The fellas at Kifaru were kind enough to send me a Wind River jacket to review.
They describe the jacket like this:
“Made from our 30d High tenacity ripstop nylon, the Wind River jacket packs into an integrated pocket on the front. This hooded jacket will add the final wind-blocking layer to your layering setup without taking up too much weight or space in your pack. The hood, cuffs, and back hem have integrated bungie to help the garment move ergonomically with your body. In its packed form, there is a tab to secure the jacket to any of the key hooks in our packs.”
Kifaru Wind River Jacket
The Wind River jacket only comes in one color- Ranger Green, a hunter friendly color. It retails for $100. The jacket is also 100% American made- a real rarity these days for garments and much appreciated! See it here.
The first thing that you notice is this jacket is light, not just regular light, but uber light! Mine in size Large, weighs just 4.4 oz!
Integrated Stuff Pocket
The Wind River jacket stuffs into its single hand pocket for a very compact package. Compact enough that you could get it into most cargo pockets.
The jacket has elastic around the hem and cuffs and a small amount of elastic at the rear of the hood. The jacket measures a very nice 29.5” long in the back; a lot of manufacturers don’t get that a jacket used in the outdoors should come down around and below your waist- Kifaru obviously does.
There are a few ultralight wind jackets (windshirts) out there that tip the scale in and around the 4-5 ounce range, but none in a 30d nylon fabric, most are in the 7-10d range. 30d certainly wouldn’t qualify as bomber, but pretty sturdy for such an ultralight garment.
I asked Eric, product manager for Kifaru, a little about the fabric and if it had a DWR, he responded:
“The 30d material we used for the Wind River Jacket doesn’t have a DWR treatment. It is calendared on one side by the mill, which helps the fabric stand up to down quills. This process pulls the fabric over a hot roller and essentially seals one side. This also helps bust wind and adds long term durability as the weave is set after this process.”
He also related it’s the same fabric they use on their popular Lost Park Parka.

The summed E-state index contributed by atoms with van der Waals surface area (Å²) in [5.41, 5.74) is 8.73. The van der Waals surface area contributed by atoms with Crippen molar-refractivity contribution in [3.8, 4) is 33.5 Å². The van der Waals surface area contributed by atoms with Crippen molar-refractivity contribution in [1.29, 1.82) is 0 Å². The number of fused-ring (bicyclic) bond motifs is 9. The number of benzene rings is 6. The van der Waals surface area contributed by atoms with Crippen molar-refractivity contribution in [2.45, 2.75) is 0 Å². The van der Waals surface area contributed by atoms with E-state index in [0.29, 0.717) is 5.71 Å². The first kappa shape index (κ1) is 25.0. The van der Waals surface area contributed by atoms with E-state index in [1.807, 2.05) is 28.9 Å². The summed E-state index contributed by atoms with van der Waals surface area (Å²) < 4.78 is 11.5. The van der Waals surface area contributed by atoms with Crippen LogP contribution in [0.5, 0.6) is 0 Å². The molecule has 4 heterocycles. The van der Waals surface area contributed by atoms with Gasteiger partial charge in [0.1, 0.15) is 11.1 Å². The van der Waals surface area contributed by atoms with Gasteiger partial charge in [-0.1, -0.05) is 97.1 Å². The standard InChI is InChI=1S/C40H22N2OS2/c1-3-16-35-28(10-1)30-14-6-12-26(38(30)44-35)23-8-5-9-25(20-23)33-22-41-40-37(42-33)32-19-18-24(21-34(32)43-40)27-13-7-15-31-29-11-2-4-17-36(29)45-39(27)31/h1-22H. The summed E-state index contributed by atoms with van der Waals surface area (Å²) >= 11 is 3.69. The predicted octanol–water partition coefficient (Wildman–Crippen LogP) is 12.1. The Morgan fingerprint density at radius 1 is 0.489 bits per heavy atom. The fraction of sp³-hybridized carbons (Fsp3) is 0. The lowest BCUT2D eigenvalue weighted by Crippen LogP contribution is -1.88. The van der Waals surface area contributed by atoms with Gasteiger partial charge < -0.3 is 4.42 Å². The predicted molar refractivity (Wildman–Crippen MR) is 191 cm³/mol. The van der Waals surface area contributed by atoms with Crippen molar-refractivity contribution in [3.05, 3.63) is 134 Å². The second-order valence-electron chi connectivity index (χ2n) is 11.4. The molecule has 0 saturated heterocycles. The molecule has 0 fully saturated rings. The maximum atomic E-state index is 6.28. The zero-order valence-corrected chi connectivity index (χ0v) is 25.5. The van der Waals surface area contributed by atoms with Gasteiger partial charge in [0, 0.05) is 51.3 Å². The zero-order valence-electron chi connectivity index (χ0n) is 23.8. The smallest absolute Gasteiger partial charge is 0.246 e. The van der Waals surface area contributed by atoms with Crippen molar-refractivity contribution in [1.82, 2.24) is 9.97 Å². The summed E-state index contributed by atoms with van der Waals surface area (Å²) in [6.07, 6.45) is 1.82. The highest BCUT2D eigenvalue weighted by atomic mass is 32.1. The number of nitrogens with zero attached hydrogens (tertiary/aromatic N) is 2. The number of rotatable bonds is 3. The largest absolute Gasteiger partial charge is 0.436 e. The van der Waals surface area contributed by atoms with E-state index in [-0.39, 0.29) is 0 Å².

I got to use the Wind River jacket on an almost daily basis (I hike/snowshoe our local trails daily) for two months (March and April) in Montana, and I also brought it along on a five-day backpacking trip in the Mazatzal Wilderness (AZ).
Fit and Finish
The fit for my 5’11’, 185-ish lb frame was perfect! It layered easily over a light base layer, a light base layer and mid-layer, and even a midweight puffy.
The elastic in the hem and cuffs secured the jacket perfectly. The hood, however, was a little too loose for my 7 1/8” head. It was better with a ball cap on, but still, a stiff wind might blow it off. I would have preferred a shock cord adjustment for the hood so you could make it fit snugly if needed.
The fabric has a light sheen that might be of concern for archery hunters. The fabric is not noisy, but it’s not super quiet either. I know some archery hunters that wear their wind layer underneath a quieter layer- this technique would work with this jacket.
The wind resistance of the Wind River jacket is very good. I was out with the jacket numerous times with high winds, and it did a great job of cutting the wind. Until you’ve used a “wind shirt,” you really can’t fathom how much warmth a few ounces offers- especially in the wind.
Typically if the wind resistance of a garment is higher, the breathability is likely to be lower. This jacket is no exception. I found the breathability was just about perfect at a hunting pace (slow and easy), good at a moderate pace (~1.5-2 mph on uneven terrain), and fair at a faster pace or higher output (i.e., steep climb). If you’re looking for a wind layer for high aerobic activities- i.e., trail running, nordic skiing, etc., you would be happier with a more breathable jacket. For hunting, I think the Wind River strikes a very good balance between wind resistance and breathability.
The Wind River has no DWR finish, BUT it actually did pretty well in light rain and snow. This could be due to the tight weave of the fabric or the calendaring of the fabric (or a combination). Regardless, it still would benefit from a DWR. I think a good spray or wash in DWR would be of benefit, and I plan on spraying mine with some Granger DWR stuff I have. I’ll report back in the forum thread linked below on the results.
I don’t expect a 4-ounce jacket to be overly durable, but I found the jacket surprisingly durable for its weight. I wore it in Arizona on a backpacking trip where we encountered a lot of thorny stuff. While I wouldn’t recommend this jacket for busting thorny patches, with a little caution the jacket did fine.
I found the Wind River jacket to be a great addition to my clothing system. It definitely punches above its weight. It really cuts the wind and adds warmth to whatever you’re wearing.
It’s so small and light; there really isn’t a scenario where I wouldn’t bring it. You can even carry it in a cargo pocket!
My only suggestions for improving the jacket would be adding a shock cord adjustment for the hood and having the fabric manufacturer add a DWR coating.
Two thumbs up for this well-made American product. Available here.
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